CRIME

Author Ann Rule Was Abused, Ripped Off By Her Sons, Cops Say

04/21/2015 07:04 pm ET | Updated Apr 21, 2015
Peter Power via Getty Images

Bestselling true crime author Ann Rule was bilked out of more than $100,000 by two of her sons, one of whom demanded money while she "cowered in her wheelchair," authorities said.

Michael Rule, 51, has been charged with theft in the first degree and forgery, for allegedly writing himself $103,628 in checks from his mother's bank account, according to charging documents. Andrew Rule, 54, was accused of coercing his mother into giving him $23,327 and was charged with first-degree theft. Both are free on their own recognizance awaiting trial.

Ann Rule, 84, the author of 30 New York Times bestsellers, has been in declining health since an October 2013 fall that resulted in a broken hip, according to court documents provided to The Huffington Post by the King County Prosecuting Attorney's Office in Washington state. She "is on oxygen at all times," suffers from periods of "extreme confusion" and is "vulnerable to undue influence," the documents say.

"She is unable to perform many activities of daily living without assistance," the court documents state.

Her sons began taking advantage of her weakness last year, according to prosecutors.

Authorities were alerted on March 2, when Rule's son-in-law, Glen Scorr, told the prosecutor's office he suspected his mother-in-law was being financially exploited by her two sons.

A joint investigation by the King County Sheriff's Office and the Normandy Park Police Department revealed that four of Ann Rule's children receive an estimated $25,000 monthly salary through her corporation, Rule Enterprises LLC, for "assigned responsibilities."

Michael Rule, who lives on a property adjoining his mother's Normandy Park home, allegedly pressured her into providing him with funds above his monthly salary. He forged her signature on checks from March 2014 to February 2015, authorities said.

Michael Rule's pressure on his mother included verbal abuse, authorities said. He would "yell at his mother demanding money as she cowered in her wheelchair," the court documents allege. Once, he became so angry that he "screamed at her and threw a cellphone across the room, smashing it to pieces," according to the documents.

Police said Ann Rule told investigators that "Mike often goes into rages, where he throws things across the room and sweeps a counter clean with his arm." One of Ann Rule's caregivers quit because she was "afraid of Mike and his volatile temper," the documents say.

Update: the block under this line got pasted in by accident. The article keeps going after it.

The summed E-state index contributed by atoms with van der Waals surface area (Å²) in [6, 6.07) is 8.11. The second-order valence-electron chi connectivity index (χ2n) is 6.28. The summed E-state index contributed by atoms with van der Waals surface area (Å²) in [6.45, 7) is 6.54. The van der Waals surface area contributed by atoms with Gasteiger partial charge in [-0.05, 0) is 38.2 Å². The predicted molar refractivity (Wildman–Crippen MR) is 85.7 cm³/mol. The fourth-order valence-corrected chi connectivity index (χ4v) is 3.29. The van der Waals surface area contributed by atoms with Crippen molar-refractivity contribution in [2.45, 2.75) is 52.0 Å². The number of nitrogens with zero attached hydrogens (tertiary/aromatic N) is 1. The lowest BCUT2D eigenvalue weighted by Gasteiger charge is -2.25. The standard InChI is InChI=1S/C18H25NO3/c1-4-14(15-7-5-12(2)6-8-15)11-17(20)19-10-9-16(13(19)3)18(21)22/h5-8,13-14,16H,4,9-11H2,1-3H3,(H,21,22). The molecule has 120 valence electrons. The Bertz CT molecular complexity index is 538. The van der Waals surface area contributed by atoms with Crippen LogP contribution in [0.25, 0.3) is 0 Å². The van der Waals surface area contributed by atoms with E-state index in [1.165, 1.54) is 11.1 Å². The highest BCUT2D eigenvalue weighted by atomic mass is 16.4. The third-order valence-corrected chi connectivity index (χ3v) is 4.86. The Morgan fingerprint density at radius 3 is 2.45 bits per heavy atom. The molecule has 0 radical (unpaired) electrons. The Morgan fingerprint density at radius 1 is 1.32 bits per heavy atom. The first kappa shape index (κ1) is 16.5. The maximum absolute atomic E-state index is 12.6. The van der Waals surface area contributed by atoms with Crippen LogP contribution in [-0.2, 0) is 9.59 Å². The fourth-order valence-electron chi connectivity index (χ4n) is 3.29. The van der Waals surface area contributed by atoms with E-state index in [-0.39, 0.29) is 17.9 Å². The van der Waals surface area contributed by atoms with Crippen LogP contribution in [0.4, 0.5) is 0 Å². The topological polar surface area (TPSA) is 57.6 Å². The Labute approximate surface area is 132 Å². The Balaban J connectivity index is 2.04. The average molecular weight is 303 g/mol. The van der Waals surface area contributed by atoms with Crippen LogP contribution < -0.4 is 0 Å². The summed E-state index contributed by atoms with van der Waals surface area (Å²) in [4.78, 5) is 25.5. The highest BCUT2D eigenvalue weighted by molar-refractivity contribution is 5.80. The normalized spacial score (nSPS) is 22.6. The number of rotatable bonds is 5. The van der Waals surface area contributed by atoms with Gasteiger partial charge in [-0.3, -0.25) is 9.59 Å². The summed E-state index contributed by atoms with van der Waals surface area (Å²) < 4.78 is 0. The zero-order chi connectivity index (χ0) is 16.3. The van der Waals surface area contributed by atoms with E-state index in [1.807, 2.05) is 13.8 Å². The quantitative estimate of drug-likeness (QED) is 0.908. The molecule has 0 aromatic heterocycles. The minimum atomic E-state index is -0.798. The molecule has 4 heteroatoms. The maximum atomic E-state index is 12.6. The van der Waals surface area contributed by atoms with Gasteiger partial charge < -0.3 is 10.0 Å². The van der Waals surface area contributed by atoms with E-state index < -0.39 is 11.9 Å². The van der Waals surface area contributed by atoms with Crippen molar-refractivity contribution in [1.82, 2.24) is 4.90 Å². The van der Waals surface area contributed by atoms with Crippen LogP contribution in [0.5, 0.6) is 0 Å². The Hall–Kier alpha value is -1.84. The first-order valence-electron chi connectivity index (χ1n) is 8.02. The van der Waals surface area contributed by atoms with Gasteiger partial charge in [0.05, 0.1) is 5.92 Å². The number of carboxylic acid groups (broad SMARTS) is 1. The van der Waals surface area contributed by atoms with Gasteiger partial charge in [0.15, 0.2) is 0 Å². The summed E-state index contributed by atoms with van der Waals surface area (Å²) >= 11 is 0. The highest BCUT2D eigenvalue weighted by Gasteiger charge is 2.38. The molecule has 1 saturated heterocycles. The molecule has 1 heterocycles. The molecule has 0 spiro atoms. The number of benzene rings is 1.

Andrew Rule also was aggressive in his pursuit of his mother's money during 2014, authorities said.

"Andy would pester and bully Ann relentlessly for money, sometimes threatening suicide, sometimes trying to make her feel guilty, sometimes screaming obscenities at her, until she would finally give in and write him a check," the court documents allege.

Ann Rule was granted a protection order against Andrew Rule in January. He was arrested and charged with violating the order on March 27, police said.

While in police custody, Andrew Rule told officers he "has battled drug and gambling addictions for years and that he used the money provided to him by his mother on gambling and strip clubs," the court documents state.

Ann Rule declined to comment on the allegations against her children. Her books include The Stranger Beside Me, about the serial killer Ted Bundy.

Neither Michael Rule nor Andrew Rule were available for comment on Tuesday. During an interview with KIRO-TV of Seattle, Andrew Rule denied wrongdoing.

"I have never in my life, as God as my witness, stolen anything whatsoever from my mom," he told the station. "Basically I used to have a gambling problem but I don’t anymore and I have absolutely no idea why I was pulled in at the same time my brother was," Rule continued.

Dan Donohoe, a spokesman for the prosecutor's office, told HuffPost the brothers are scheduled to be arraigned on April 30.

READ THE COURT DOCUMENTS:

Ann Rule Theft Case

Also on HuffPost:

Cold Cases
Suggest a correction
Comments

CONVERSATIONS